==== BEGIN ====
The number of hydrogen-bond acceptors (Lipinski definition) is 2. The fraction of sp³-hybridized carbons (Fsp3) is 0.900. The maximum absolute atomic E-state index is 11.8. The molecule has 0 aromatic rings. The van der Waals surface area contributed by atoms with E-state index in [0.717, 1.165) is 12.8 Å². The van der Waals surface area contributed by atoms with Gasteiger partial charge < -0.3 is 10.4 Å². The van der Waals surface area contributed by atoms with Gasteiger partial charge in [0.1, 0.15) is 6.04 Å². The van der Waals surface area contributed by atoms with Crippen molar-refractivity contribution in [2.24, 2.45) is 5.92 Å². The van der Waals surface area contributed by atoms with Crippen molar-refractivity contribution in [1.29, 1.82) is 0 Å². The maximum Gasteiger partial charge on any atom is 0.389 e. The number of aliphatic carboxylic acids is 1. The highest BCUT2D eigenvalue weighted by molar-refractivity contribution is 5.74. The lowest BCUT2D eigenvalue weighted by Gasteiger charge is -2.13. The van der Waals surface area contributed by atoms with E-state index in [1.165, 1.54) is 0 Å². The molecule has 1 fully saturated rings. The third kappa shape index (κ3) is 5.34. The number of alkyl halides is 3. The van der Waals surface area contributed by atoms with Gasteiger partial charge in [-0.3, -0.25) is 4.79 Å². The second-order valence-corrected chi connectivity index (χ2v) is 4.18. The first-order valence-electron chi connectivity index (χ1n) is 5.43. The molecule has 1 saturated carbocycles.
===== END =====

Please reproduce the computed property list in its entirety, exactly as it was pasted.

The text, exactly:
The number of hydrogen-bond acceptors (Lipinski definition) is 2. The fraction of sp³-hybridized carbons (Fsp3) is 0.900. The maximum absolute atomic E-state index is 11.8. The molecule has 0 aromatic rings. The van der Waals surface area contributed by atoms with E-state index in [0.717, 1.165) is 12.8 Å². The van der Waals surface area contributed by atoms with Gasteiger partial charge < -0.3 is 10.4 Å². The van der Waals surface area contributed by atoms with Gasteiger partial charge in [0.1, 0.15) is 6.04 Å². The van der Waals surface area contributed by atoms with Crippen molar-refractivity contribution in [2.24, 2.45) is 5.92 Å². The van der Waals surface area contributed by atoms with Crippen molar-refractivity contribution in [1.29, 1.82) is 0 Å². The maximum Gasteiger partial charge on any atom is 0.389 e. The number of aliphatic carboxylic acids is 1. The highest BCUT2D eigenvalue weighted by molar-refractivity contribution is 5.74. The lowest BCUT2D eigenvalue weighted by Gasteiger charge is -2.13. The van der Waals surface area contributed by atoms with E-state index in [1.165, 1.54) is 0 Å². The molecule has 1 fully saturated rings. The third kappa shape index (κ3) is 5.34. The number of alkyl halides is 3. The van der Waals surface area contributed by atoms with Gasteiger partial charge in [-0.3, -0.25) is 4.79 Å². The second-order valence-corrected chi connectivity index (χ2v) is 4.18. The first-order valence-electron chi connectivity index (χ1n) is 5.43. The molecule has 1 saturated carbocycles.